To Zuckerberg, you were and are and always will be dumb fucks. Read the rest

In major Facebook overhaul, Zuckerberg to focus news feed on “meaningful interactions” between friends and family

Facebook is about to undergo a dramatic overhaul, company-wide, to prioritize "“meaningful interactions” between friends and family, starting with the news feed. The change also implies they'll be killing publishers' reach. What does this mean? If you get your daily dose of our Boing Boing goodness on Facebook, in other words, you may be seeing less of us there because Facebook turned some dials. Never trust Facebook, my independent publisher friends. Read the rest

Mark Zuckerberg has a laugh touring storm-ravaged Puerto Rico in virtual reality

Mark Zuckerberg takes a break from his XY-chromosome hominid meatform for a relaxing trip to to his natural environment, today configured for recreation: a virtual reality depiction of the natural disaster that lately befell Puerto Rico.

Cartoon avatars make plenty of sense for the typical use of Facebook Spaces, which is mostly just meant as a digital hangout spot for early adopters of the Oculus Rift. But it clearly isn’t an ideal way to discuss hurricane relief efforts, particularly for a Silicon Valley billionaire doing his best to stay in touch Americans outside of the tech world. It made lines like, “It feels like we’re really here in Puerto Rico,” stand out for clearly being so far off from the actual experience, even though NPR’s reporting may well start to convey an idea of what it’s like.

After discussing Facebook’s contributions to Puerto Rico relief efforts, Zuckerberg and Franklin then transported themselves to the Moon

Those Facebook Spaces avatars creep me out. They're children, but they ain't cute.

Read the rest

Zuckerberg got played

Mark Zuckerberg explains, in a defensive Facebook blog post, that he thinks that fake news and state-level election manipulation are "ideas and content" and that Facebook is his vision of a neutral place for their propagation. As quoted by Alexis Madrigal,

“Liberals say we helped Trump. Both sides are upset about ideas and content they don’t like. That’s what running a platform for all ideas looks like.”

Trump wants Facebook to be seen as having a traditional anti-Trump bias. Mark Zuckerberg wants the service to be seen as neutral. And they’re both wrong.

Zuckerberg’s statement begins with a play right out of the D.C. congressional playbook: The tough-minded, get-things-done pragmatist knows in his heart that if everyone is mad, he must have done something right.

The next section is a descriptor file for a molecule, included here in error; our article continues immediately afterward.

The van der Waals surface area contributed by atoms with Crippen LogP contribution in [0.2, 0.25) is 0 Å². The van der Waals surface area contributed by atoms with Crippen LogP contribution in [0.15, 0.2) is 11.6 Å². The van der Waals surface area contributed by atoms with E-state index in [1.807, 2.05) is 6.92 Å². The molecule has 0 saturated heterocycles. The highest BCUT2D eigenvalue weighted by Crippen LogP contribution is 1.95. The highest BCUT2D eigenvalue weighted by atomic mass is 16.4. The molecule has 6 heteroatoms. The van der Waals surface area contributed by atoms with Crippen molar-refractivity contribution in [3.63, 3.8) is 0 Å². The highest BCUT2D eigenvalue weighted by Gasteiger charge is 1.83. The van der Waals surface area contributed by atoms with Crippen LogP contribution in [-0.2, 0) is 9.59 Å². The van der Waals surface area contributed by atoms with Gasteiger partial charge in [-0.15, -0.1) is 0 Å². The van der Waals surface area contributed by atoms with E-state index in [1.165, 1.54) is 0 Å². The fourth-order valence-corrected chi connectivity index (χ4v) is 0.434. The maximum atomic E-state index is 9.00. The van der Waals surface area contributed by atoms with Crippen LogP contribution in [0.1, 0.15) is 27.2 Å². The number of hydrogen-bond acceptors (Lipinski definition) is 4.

But the sophisticated critiques of Facebook are not about ideas and content that people don’t like, but rather the new structural forces that Facebook has created.

Zuckerberg got played by people smarter than he is. All we see of him now is the bottomless narcissistic injury inflicted by the fact one of them was Donald Trump. Read the rest

Conservative artist says Facebook took down his page to punish him for mocking Zuckerberg, but maybe it was that thing about black apes

The Hollywood Reporter's Paul Bond reports that a controversial street artist's Facebook page was taken down as "Hate Speech" after posting rude pictures mocking Mark Zuckerberg's apparent presidential ambitions.

The work of a conservative street artist known for skewering the liberal politics of celebrities and corporations has been deemed "hate speech" by Facebook, which shut his page down on Sunday.

The notice comes just days after the artist known as Sabo attacked Facebook founder and CEO Mark Zuckerberg with posters disparaging his alleged presidential aspirations. "F*ck Zuck 2020" read the posters, the symbol after the "F" being a middle finger. They were hung in the dead of night last week in various California cities.

However, there were also 'faux ads, made to look like a genuine movie poster for War for the Planet of the Apes, feature the image of a well-armed ape on horseback with the text: "BLM: Kill Whitey."'

Sabo's page is full of garbage, from amusing photoshops of politicans to edgy N-word race war chum and inexplicable Ted Cruz fan posters. Facebook's refusal to explain its actions allows him to highlight the most broadly popular (no-one other than Mark Zuckerberg wants Mark Zuckerberg to be president) as the only hate it actually cares about. And you know what? Sabo's probably right, which is a great reminder of why you don't want Mark Zuckerberg to be president. Read the rest

Mark Zuckerberg sues over 100 Hawaiians to force them to sell them their ancestral land

In 2015, Mark Zuckerberg (who insists that privacy is dead) bought 100 acres of land around his vacation home in Hawaii to ensure that no one could get close enough to spy on him. Read the rest